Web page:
Bank of Lithuania to hold pre-sale for its CBDC: LBCOIN
The pre-sale on digital collector coins is meant to foster interest among the youth in cryptocurrencies as well as contribute insight to their research and development
Lithuania’s central bank is the latest to explore the possibility of developing a central bank digital currency (CBDC) in the midst of the pandemic.
However, it appears that they are taking a new approach to the mater. Instead of a CBDC per se, the country recently held a pre-sale for digital collector coins, which they have named LBCOINs on July 9.
The Bank of Lithuania (BoL) has been working on these tokens since March 2018. This release marks their entry into the trial’s final phase.
In this experimental stage, 24,000 digital LBCOINs will go on pre-sale. The tokens will come in packs of six and will be sold for €99.
Each token has a portrait of one of the 20 signatories of the country’s declaration of independence that was signed in 1918. These portraits have been divided into six categories: presidents, diplomats, industrialists, priests, academics and municipal servants.
Collectors can trade tokens and then exchange specific sets, defined as a group of tokens from each of the six categories. In return, they will receive a physical silver coin worth just under €20.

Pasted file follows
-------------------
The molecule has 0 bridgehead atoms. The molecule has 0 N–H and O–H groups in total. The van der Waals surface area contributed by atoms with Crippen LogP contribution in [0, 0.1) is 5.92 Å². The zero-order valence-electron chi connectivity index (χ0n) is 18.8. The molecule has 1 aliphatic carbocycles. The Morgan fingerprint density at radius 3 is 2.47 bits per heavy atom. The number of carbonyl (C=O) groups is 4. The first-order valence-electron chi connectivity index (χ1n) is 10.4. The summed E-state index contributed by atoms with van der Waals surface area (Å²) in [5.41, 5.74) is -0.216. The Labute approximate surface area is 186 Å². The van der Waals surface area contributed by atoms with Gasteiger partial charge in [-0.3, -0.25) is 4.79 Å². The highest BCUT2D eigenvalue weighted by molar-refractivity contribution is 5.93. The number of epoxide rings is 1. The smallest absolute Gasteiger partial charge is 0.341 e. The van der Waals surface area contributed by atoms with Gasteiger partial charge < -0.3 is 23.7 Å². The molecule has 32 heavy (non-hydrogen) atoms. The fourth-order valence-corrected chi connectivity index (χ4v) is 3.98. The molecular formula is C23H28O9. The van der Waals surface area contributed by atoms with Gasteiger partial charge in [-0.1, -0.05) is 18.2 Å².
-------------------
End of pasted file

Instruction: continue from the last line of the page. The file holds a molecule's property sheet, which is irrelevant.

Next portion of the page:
The BoL clarified that the use of these tokens as a means of payment will not be encouraged; their main purpose is to “engage more people, especially the youth, in coin collecting” while also gaining “valuable experience and knowledge in the field of digital currencies” on their end.
Many countries, such as Japan, the UAE, the US and China have looked into the possibility of integrating blockchain technology with governmental and financial systems. This is due to blockchain offering mitigated levels of risk, better transparency and decentralised ownership.
Alexandre Stachtchenko, co-founder of a consultancy on blockchain technologies named Blockchain Partner, believes that the technology is important because it is also capable of tackling the shortcomings of the internet.
“Unlike an email, once you’ve sent out a bitcoin, you cannot access it anymore.” he explained, referring to blockchain’s capacity to transfer value digitally.
Stachtchenko has praised the Bank of Lithuania’s approach for being “interesting” and “unpretentious,” and believes the project will drive the debate on cryptocurrencies, as well as help people deal with the “elephant in the room.”
Further developments in the crypto industry around the world are pushing governments and other entities alike to question the viability of maintaining traditional forms of currency over establishing another one alongside it.